At all relevant times, Mr. Dickinson maintained two bank accounts at National City Bank, the account number for one of which ended in 9732 (account 9732) and the account number for the second of which ended in 8677 (account 8677). Between August 3, 1998, and January 3, 2002, Mr. Dickinson wrote certain checks on account 9732 that totaled $24,307.29 and that were payable to Mr. DuPont. Between October 26, 1998, and December 4, 2000, Mr. Dickinson wrote certain checks on account 8677 that totaled $2,700 and that were payable to Mr. DuPont. (We shall refer collectively to the checks that Mr. Dickinson wrote on account 9732 and account 8677 that totaled $27,007.29 and that were payable to Mr. DuPont as the DuPont funds.)

On July 11, 1998, before writing any checks on account 9732 and account 8677 that were payable to Mr. DuPont, Mr. Dickinson sent a letter to Mr. DuPont (the July 11, 1998 letter) that stated in pertinent part:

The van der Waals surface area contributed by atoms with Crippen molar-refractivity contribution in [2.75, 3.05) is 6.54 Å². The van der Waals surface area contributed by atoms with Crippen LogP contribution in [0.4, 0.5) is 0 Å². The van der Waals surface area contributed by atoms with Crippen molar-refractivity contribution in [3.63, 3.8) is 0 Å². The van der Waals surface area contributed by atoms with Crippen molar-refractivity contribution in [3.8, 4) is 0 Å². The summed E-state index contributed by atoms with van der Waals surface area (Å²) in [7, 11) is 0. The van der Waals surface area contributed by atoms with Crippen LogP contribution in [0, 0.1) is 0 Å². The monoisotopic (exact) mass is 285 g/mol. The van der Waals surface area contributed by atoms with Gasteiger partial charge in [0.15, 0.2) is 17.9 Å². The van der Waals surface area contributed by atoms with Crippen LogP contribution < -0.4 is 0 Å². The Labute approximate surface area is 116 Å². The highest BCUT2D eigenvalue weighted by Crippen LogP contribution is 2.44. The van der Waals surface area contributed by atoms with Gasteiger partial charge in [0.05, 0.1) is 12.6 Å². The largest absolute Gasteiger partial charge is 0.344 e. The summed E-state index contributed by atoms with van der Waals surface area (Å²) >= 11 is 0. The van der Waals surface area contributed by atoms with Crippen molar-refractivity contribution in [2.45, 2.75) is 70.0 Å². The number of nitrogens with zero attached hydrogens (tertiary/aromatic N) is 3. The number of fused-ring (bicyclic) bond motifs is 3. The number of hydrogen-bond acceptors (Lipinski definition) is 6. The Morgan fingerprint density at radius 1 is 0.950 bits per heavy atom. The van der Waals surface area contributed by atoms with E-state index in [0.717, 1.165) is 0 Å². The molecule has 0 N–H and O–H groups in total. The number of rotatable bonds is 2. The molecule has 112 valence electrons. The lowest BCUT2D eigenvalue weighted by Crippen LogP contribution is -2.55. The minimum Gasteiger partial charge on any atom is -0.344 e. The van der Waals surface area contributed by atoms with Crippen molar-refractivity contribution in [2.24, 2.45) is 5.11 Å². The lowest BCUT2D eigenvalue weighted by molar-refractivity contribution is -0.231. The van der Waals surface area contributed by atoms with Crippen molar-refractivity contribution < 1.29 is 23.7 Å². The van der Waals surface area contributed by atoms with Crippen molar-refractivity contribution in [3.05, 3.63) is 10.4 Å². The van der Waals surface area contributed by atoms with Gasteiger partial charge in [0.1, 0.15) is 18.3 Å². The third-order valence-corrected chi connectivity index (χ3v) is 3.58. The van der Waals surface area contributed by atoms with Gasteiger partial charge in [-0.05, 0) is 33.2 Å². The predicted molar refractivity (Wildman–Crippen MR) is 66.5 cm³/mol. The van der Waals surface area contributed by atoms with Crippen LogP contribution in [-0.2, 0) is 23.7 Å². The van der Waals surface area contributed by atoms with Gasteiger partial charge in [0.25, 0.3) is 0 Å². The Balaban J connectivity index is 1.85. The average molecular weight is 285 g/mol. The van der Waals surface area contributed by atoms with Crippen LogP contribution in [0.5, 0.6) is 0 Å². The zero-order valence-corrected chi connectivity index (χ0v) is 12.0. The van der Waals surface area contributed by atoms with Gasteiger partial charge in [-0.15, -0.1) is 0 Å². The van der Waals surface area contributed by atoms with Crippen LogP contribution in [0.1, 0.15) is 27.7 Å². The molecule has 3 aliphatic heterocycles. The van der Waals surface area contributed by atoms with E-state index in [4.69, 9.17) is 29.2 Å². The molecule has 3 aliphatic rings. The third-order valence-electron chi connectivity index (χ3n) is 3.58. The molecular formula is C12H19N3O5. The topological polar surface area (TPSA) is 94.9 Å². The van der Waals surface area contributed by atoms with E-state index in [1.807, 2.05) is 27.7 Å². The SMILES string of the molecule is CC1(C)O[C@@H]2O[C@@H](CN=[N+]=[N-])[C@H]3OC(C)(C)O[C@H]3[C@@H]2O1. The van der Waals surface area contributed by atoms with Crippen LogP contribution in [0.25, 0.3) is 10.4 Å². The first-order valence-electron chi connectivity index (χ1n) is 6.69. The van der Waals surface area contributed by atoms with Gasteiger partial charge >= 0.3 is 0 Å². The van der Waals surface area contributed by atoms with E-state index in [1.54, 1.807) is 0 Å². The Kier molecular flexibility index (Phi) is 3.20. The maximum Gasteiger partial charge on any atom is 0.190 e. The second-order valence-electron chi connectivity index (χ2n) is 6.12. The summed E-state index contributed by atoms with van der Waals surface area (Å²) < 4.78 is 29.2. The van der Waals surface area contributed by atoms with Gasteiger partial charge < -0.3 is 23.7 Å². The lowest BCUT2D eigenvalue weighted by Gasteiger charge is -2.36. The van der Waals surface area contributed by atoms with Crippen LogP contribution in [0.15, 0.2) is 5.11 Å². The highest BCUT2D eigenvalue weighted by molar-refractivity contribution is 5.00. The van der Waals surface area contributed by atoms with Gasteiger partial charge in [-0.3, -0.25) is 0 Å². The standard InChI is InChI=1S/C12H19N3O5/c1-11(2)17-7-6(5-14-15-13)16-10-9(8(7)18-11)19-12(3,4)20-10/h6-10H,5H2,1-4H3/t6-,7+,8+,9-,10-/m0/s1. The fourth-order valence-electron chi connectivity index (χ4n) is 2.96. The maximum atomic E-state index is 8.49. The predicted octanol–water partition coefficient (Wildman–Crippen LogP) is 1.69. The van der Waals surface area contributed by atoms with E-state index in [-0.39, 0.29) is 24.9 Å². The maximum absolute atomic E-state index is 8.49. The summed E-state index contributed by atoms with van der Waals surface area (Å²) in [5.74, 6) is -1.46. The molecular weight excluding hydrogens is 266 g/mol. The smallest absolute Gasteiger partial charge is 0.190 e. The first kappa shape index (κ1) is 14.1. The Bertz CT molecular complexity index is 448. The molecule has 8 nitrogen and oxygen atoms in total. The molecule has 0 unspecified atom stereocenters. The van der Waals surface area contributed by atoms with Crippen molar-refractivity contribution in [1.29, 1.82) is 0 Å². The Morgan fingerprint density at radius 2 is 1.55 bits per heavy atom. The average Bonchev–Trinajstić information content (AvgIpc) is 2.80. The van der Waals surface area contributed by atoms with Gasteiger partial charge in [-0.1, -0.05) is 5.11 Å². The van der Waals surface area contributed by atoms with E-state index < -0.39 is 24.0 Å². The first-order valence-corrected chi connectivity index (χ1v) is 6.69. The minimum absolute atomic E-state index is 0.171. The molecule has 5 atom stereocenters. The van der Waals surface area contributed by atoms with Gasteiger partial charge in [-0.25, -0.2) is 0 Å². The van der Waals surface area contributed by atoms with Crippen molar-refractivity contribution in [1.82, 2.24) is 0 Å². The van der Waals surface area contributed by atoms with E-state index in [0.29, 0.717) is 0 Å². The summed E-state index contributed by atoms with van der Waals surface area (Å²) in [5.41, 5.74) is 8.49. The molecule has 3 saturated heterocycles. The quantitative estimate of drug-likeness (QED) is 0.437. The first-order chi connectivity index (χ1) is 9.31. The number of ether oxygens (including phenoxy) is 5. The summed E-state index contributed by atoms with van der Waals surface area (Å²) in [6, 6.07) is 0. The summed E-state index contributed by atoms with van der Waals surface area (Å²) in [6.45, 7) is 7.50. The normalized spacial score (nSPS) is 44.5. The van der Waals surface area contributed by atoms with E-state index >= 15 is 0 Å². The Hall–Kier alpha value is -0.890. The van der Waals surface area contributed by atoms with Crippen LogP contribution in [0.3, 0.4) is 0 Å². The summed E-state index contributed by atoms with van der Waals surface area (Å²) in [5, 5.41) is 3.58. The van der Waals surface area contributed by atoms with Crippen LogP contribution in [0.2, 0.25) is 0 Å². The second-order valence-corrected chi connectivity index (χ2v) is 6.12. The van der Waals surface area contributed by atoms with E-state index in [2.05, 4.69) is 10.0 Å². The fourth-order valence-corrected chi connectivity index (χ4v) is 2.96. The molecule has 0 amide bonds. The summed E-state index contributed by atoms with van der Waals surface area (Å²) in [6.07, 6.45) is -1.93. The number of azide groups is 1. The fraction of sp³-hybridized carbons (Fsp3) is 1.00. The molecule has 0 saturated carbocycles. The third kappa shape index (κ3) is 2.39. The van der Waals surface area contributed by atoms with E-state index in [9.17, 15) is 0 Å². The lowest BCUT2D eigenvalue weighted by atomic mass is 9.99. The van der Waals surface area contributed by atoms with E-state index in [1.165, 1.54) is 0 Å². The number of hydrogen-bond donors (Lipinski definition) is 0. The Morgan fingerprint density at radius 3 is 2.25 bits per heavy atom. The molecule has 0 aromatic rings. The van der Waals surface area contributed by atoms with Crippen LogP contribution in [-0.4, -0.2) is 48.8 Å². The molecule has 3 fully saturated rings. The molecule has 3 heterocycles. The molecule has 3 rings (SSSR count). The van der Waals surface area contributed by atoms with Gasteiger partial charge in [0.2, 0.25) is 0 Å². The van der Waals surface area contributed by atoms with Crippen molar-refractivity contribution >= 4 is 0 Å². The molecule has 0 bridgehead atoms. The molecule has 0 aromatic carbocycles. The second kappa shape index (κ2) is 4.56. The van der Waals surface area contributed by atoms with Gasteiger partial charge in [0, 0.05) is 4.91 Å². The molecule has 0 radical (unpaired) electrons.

Terry [Mr. DuPont], I want to tell you once again, I am quite excited to get you over here and get our operation started together. * * * From my initial marketing efforts, you can fulfill the areas I cannot achieve by myself * * *. Anyway, I want to reiterate again my commitment to you financially, and what I would expect from you in paying me back. I am not going to prepare a note, or any form of contract, because I trust you to be honest about this matter, just like all of the other people I have loaned money.
Anyway, I agree to loan you money to get settled in over here, and help you out financially as long as I see our new company is working, and you are going to work as hard as you did for me the last time we worked together. As we discussed, we will be equal partners on all business produced, once you are here and we begin to produce business. * * * I know I cannot loan you a tremendous amount of money * * *. On the other hand, I already have enough small banks willing to refer their customers to us for financial planning and the sales of pensions, securities and insurance products, so I don't think it will take you too long to get rolling again. In analyzing the way things have been going for me up until now. I would expect you to be cranking out your own commissions within 70 to 90 days. * * *